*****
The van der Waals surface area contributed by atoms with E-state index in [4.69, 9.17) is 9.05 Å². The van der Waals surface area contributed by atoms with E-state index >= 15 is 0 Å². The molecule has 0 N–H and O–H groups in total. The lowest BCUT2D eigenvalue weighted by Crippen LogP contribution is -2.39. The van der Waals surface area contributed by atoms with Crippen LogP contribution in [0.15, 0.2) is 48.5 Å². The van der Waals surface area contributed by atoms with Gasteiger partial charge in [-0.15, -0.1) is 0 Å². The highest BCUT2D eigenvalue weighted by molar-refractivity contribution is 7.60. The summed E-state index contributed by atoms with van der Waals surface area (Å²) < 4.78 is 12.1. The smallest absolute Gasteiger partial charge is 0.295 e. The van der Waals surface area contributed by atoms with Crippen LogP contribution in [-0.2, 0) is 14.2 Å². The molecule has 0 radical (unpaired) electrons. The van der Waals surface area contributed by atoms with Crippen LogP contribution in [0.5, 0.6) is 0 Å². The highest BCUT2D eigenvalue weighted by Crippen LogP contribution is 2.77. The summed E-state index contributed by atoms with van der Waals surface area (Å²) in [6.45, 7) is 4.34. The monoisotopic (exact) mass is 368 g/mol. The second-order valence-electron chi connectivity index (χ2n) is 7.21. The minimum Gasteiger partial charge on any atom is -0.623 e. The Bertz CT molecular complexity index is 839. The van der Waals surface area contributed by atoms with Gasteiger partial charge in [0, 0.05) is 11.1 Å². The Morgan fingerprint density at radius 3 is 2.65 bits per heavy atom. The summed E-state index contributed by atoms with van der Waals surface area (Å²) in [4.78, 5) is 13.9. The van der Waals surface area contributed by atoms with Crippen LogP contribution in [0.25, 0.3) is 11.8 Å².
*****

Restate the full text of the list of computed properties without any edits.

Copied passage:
The van der Waals surface area contributed by atoms with E-state index in [4.69, 9.17) is 9.05 Å². The van der Waals surface area contributed by atoms with E-state index >= 15 is 0 Å². The molecule has 0 N–H and O–H groups in total. The lowest BCUT2D eigenvalue weighted by Crippen LogP contribution is -2.39. The van der Waals surface area contributed by atoms with Crippen LogP contribution in [0.15, 0.2) is 48.5 Å². The van der Waals surface area contributed by atoms with Gasteiger partial charge in [-0.15, -0.1) is 0 Å². The highest BCUT2D eigenvalue weighted by molar-refractivity contribution is 7.60. The summed E-state index contributed by atoms with van der Waals surface area (Å²) < 4.78 is 12.1. The smallest absolute Gasteiger partial charge is 0.295 e. The van der Waals surface area contributed by atoms with Crippen LogP contribution in [-0.2, 0) is 14.2 Å². The molecule has 0 radical (unpaired) electrons. The van der Waals surface area contributed by atoms with Crippen LogP contribution in [0.5, 0.6) is 0 Å². The highest BCUT2D eigenvalue weighted by Crippen LogP contribution is 2.77. The summed E-state index contributed by atoms with van der Waals surface area (Å²) in [6.45, 7) is 4.34. The monoisotopic (exact) mass is 368 g/mol. The second-order valence-electron chi connectivity index (χ2n) is 7.21. The minimum Gasteiger partial charge on any atom is -0.623 e. The Bertz CT molecular complexity index is 839. The van der Waals surface area contributed by atoms with Gasteiger partial charge in [0, 0.05) is 11.1 Å². The Morgan fingerprint density at radius 3 is 2.65 bits per heavy atom. The summed E-state index contributed by atoms with van der Waals surface area (Å²) in [4.78, 5) is 13.9. The van der Waals surface area contributed by atoms with Crippen LogP contribution in [0.25, 0.3) is 11.8 Å².